Saturday, July 10, 2010

334.8 kms: Ellesmere-Penley-Worthenbury-Shochlach-Castletown-Farndon-a field near Churton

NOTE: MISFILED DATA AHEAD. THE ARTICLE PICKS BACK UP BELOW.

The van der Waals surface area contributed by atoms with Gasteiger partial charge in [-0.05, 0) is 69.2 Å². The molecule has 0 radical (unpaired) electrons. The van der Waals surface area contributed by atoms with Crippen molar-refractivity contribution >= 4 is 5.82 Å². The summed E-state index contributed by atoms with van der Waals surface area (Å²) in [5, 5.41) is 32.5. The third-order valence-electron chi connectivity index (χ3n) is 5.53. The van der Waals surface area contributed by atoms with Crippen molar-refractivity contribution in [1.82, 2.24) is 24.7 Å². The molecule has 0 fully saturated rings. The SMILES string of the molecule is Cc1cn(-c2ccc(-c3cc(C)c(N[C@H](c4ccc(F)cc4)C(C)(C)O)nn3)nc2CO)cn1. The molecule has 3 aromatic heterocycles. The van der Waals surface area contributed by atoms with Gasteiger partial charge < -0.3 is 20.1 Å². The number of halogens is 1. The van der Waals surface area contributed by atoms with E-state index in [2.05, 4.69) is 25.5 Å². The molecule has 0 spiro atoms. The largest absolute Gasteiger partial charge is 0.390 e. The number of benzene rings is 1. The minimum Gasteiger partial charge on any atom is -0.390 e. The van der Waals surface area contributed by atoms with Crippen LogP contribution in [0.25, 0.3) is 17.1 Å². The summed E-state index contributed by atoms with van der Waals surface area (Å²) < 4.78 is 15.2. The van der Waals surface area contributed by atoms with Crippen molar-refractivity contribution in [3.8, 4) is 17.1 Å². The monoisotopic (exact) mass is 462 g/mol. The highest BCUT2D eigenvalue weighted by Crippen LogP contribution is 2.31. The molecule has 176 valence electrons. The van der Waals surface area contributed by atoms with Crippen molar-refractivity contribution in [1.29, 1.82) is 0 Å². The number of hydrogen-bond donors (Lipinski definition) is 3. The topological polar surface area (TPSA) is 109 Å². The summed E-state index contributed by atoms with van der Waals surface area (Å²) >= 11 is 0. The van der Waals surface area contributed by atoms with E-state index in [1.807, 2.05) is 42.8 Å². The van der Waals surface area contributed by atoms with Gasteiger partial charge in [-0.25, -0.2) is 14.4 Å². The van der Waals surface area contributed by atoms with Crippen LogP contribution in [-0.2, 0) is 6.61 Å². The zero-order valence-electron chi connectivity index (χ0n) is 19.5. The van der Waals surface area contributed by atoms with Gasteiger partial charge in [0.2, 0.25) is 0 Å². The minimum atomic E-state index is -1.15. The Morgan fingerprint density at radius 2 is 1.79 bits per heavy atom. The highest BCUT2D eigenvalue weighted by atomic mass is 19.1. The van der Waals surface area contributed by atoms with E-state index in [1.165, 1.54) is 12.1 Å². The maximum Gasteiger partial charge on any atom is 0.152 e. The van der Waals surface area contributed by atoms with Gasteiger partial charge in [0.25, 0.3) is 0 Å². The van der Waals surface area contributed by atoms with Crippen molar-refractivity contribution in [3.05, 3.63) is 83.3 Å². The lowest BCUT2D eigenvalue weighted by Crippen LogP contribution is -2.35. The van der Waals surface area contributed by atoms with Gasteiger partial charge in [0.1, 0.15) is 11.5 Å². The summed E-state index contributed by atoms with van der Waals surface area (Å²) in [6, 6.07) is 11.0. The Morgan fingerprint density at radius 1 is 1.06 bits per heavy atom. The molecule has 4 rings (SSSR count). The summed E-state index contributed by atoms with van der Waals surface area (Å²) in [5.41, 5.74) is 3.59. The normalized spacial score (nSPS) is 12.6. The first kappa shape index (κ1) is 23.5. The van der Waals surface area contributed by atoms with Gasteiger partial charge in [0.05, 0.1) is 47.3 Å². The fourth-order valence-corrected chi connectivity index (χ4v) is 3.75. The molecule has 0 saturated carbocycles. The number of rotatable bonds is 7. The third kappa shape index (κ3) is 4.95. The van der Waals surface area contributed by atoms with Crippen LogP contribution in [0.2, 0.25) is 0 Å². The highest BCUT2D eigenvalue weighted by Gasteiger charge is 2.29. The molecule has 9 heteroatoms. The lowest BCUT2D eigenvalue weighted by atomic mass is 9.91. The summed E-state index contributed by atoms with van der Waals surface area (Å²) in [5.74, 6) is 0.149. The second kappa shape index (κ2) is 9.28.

This is the stuff of crying, in the face of something good to say that is. I am re-writing this because my Blogsy app is wacky. I'm not a fan of re-writing. Not when I can't recall what I wrote last time. What I wrote last time has disappeared into the internet somewhere. The annoying thing, like it is in your brain, is that it is probably still in there somewhere—I just don't know how to access it. Suffice it to say, what follows is a shadow of what was there before. I have slightly lost the passion behind this day. The landlord was a lot nicer this morning. Possibly I just thought he was because I had been able to sleep in due to a later breakfast time. I headed out of town via a quick look at the mere. I passed a couple on the way out of town and then I passed what I think was their twenty pound note. The gap between the one and the other was larger than I thought I would be able to make up if I turned around and so I took it to mean that providence believed the value of a sheep is twenty pounds. I was determined to use that twenty poounds, but providence had gone somewhere else for the day. The PH   (that's the little symbol I look for on my Ordnance maps to denote the Public House (pub). It is usually the only place to get food and drinks; there is sometimes a P, which is semi okay too because it means the Post Office, which usuallly has food and drink to by of the d.i.y. variety), so  again, the PH, in Penley was being demolished, the PH in Worthenbury had closed down and the one in Shochlach closed up for a private function about ten minutes before I got there (that was the worst—I could see people eating and drinking from the cold, rainy outside). I'd decided to stay the night in Farndon. You  guessed it: booked out.  Everything in town: booked out. I threw my usual caution about letting people see me walking of out of town with a great big pack on my back at bed time to the wind and spent some of my twenty on dinner. It wasn't fabulous.  And then I walked out of town with a large back pack at bed time. It took me a while but I found a flat sandy patch in the middle of a field of yellow flowered bean-like-object producing plants. It was a warm, rainy night and so I had to close up the bivvy bag. The mossies were so loud I could hear them from inside. And they would manage to get into the tiny hole in the top of the bag and into my skin. I am annoyingly bitten but mossies, let me just tell you, you are nothing, inconsequential! Next to these damn horsefly bites that is. I have one in the  palm of my hand. You could quite easily go mad from horseflies. I am really glad I am not a horse. Good night to a field near Churton, good night to you.      

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